Submitted to: Journal of Dairy Science
Publication Type: Peer Reviewed Journal
Publication Acceptance Date: 12/14/2007
Publication Date: 3/19/2008
Citation: Flores, R., Coblentz, W.K., Ogden, R.K., Coffey, K.P., Looper, M.L., West, C.P., Rosenkrans, C.F. 2008. Effects of fescue type and sampling date on the N disappearance kinetics of autumn-stockpiled all fescue. Journal of Dairy Science. 91:1597-1606. Interpretive Summary: Recently, there has been increased interest in autumn-stockpiling tall fescue for grazing during winter months. Assessment of ruminal disappearance kinetics, which is essential for most newer nutritional models, have not been evaluated for these stockpiled forages. Most of the tall fescue throughout the southern Ozarks is infected with the wild type endophyte, but novel endophytes that produce minimal ergot alkaloids are becoming increasing popular with producers. Two tall fescue types were autumn-stockpiled in order to assess nitrogen partitioning within cell-soluble and cell-wall fractions, and ruminal disappearance kinetics of nitrogen for these forages sampled during winter. Generally, endophyte status (wild type or novel) had little practical effect on nutritive value or kinetics of ruminal disappearance. In addition, most N-related nutritional indices remained relatively stable over winter, were affected only minimally by grazing, and are likely to be superior to those from most tall fescue hays used commonly as supplemental winter forage. Overall, the nutritional characteristics exhibited by autumn-stockpiled tall fescue forage appear to be suitable for developing dairy heifers in the southern Ozark Highlands; however, lingering questions concerning suboptimal voluntary intakes by grazing cattle must be resolved before these findings can be used to develop management strategies.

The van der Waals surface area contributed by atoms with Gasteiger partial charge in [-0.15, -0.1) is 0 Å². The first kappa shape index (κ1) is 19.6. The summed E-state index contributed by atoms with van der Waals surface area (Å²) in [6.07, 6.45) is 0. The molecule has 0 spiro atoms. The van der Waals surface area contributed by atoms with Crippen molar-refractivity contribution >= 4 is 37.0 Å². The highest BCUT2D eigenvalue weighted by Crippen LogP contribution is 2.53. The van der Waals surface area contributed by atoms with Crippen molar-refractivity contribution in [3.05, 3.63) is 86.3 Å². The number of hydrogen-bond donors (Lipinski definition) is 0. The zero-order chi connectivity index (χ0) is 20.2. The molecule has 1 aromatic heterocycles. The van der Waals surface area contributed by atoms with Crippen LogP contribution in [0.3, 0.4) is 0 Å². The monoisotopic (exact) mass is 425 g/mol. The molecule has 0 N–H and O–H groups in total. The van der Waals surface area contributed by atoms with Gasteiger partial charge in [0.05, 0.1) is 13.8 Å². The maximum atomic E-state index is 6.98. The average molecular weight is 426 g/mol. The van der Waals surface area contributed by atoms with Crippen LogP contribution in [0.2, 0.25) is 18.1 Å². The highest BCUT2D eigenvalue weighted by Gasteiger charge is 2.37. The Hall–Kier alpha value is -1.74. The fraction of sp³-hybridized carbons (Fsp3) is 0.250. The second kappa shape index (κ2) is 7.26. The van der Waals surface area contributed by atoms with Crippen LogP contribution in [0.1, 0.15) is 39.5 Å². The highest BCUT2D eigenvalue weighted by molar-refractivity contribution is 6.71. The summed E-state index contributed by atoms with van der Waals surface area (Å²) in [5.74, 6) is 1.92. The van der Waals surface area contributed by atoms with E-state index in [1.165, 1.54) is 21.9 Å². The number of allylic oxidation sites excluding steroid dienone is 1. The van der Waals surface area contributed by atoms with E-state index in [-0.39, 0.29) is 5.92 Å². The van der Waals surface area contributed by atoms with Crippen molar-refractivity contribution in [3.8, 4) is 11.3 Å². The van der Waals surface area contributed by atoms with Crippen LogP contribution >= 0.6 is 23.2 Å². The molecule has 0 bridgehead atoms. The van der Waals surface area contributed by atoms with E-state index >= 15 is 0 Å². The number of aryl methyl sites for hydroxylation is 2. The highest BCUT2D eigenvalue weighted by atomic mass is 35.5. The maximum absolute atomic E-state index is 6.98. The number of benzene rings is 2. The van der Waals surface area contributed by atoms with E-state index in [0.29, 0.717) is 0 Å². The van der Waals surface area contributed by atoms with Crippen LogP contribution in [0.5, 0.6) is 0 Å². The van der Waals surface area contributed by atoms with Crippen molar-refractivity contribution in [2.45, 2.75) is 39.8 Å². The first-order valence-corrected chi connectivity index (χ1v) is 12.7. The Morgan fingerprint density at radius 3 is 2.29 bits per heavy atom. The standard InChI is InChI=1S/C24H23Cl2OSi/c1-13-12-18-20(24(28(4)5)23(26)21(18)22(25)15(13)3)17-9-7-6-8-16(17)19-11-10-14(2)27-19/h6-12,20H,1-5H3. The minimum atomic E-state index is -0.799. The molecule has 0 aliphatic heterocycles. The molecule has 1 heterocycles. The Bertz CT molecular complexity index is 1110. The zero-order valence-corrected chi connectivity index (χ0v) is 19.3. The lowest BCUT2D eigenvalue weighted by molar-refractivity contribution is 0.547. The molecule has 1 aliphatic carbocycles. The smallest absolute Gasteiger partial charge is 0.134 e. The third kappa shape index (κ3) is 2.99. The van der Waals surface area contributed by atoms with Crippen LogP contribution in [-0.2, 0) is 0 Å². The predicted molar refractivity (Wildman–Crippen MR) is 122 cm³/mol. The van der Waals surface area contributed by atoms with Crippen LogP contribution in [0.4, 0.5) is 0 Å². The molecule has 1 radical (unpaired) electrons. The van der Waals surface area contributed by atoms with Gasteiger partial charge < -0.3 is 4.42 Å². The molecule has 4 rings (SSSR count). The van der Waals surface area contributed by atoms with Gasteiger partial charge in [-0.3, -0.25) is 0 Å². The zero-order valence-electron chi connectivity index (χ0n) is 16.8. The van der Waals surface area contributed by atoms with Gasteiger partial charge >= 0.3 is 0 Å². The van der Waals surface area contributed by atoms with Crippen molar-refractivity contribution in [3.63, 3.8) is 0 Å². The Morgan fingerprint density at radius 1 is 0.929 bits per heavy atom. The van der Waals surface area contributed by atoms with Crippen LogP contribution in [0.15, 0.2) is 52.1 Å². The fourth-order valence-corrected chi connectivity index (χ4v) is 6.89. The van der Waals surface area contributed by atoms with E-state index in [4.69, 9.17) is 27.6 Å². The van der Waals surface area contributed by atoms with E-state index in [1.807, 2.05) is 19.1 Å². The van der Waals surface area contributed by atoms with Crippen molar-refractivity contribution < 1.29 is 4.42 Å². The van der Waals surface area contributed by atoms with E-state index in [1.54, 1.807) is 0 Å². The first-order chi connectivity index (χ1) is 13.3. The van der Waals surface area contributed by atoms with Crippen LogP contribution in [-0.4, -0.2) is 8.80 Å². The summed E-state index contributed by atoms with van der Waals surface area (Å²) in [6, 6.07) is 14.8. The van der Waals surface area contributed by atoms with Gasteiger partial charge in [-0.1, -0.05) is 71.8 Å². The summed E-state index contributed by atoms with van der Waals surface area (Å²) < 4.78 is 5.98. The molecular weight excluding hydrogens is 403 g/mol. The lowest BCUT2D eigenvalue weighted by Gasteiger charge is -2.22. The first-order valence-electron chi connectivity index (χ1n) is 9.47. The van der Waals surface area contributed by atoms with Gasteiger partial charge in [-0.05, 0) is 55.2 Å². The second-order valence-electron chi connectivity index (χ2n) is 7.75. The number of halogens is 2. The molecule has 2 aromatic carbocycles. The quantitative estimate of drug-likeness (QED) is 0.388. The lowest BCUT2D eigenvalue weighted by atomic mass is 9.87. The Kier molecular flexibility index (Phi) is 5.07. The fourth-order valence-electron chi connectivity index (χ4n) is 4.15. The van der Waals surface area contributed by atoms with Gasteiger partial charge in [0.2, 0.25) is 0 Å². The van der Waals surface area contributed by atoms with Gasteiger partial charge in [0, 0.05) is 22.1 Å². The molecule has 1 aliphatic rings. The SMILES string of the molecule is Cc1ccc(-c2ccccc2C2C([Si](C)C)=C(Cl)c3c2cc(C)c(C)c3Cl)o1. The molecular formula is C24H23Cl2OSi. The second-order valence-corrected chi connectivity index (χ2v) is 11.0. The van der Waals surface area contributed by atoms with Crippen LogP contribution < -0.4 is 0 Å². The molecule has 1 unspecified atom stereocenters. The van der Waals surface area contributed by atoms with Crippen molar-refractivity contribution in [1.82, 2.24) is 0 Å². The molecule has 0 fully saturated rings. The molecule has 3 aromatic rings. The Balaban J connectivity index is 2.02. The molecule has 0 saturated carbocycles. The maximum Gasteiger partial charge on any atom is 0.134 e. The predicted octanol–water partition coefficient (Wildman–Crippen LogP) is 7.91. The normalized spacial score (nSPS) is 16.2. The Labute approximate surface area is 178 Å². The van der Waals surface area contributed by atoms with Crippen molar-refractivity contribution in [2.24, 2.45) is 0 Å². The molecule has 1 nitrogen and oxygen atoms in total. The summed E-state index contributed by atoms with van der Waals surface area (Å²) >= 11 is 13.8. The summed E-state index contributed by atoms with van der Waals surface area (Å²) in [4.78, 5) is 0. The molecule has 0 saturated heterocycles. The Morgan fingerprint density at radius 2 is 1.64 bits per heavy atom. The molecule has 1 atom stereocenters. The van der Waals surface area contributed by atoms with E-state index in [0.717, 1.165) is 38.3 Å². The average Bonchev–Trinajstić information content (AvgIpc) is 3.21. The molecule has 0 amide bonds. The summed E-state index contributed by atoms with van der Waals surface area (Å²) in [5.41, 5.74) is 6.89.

Technical Abstract: Two tall fescue [Lolium arundinaceum (Schreb.) Darbysh] forages, one an experimental host plant/endophyte association containing a novel endophyte that produces low or nil concentrations of ergot alkaloids (HM4), and the other a typical association of Kentucky 31 tall fescue and the wild-type endophyte (Neotyphodium coenophialum; E+), were autumn-stockpiled following late-summer clipping and fertilization with 56 kg/ha of N in order to assess N partitioning and ruminal disappearance kinetics of N for these autumn-stockpiled tall fescue forages. Beginning on 4 December 2003, sixteen 361 ± 56.4-kg replacement dairy heifers were stratified by weight and breeding, and assigned to one of four 1.6-ha pastures (two each of E+ and HM4) that were strip-grazed throughout the winter. Pastures were sampled before grazing was initiated (4 December), each time heifers were allowed access to a fresh pasture strip (26 December, 15 January, and 4 February), and when the study was terminated (26 February). Generally, fescue type and the fescue type x sampling date interaction exhibited only minor effects on total forage N, or partitioning of N within either the cell solubles (NDSN) or the cell wall (NDIN). However, concentrations of N and NDSN within pregrazed forages declined in a strongly linear relationship with sampling dates. In addition, concentrations of NDIN changed in erratic and often higher-ordered relationships with time, but the magnitude of these responses generally was limited. Unlike the partitioning of N within cell-wall and cell-soluble fractions, kinetic characteristics of ruminal N disappearance frequently exhibited interactions of fescue type and sampling date. For pregrazed forages, these included interactions for all response variables, and for postgrazed forages, fractions B and C, as well as rumen degradable protein (RDP). Ruminal disappearance rate (Kd) for pregrazed E+ and HM4 exhibited quadratic (range = 0.057 to 0.082/h) and cubic (range = 0.057 to 0.075/h) relationships with time, respectively. For postgrazed E+ and HM4 forages, Kd was unaffected (mean = 0.066/h) or only tended to be affected by sampling date (mean = 0.065/h), respectively. Concentrations of RDP exhibited various curvilinear relationships with sampling dates, but disappearance was consistently extensive, and the overall range was relatively narrow (71.3 to 78.9 % of N). These findings suggest that ruminal disappearance of N for autumn-stockpiled tall fescue forages remains extensive throughout the winter months, and is only affected minimally by fescue type, sampling date, and grazing status.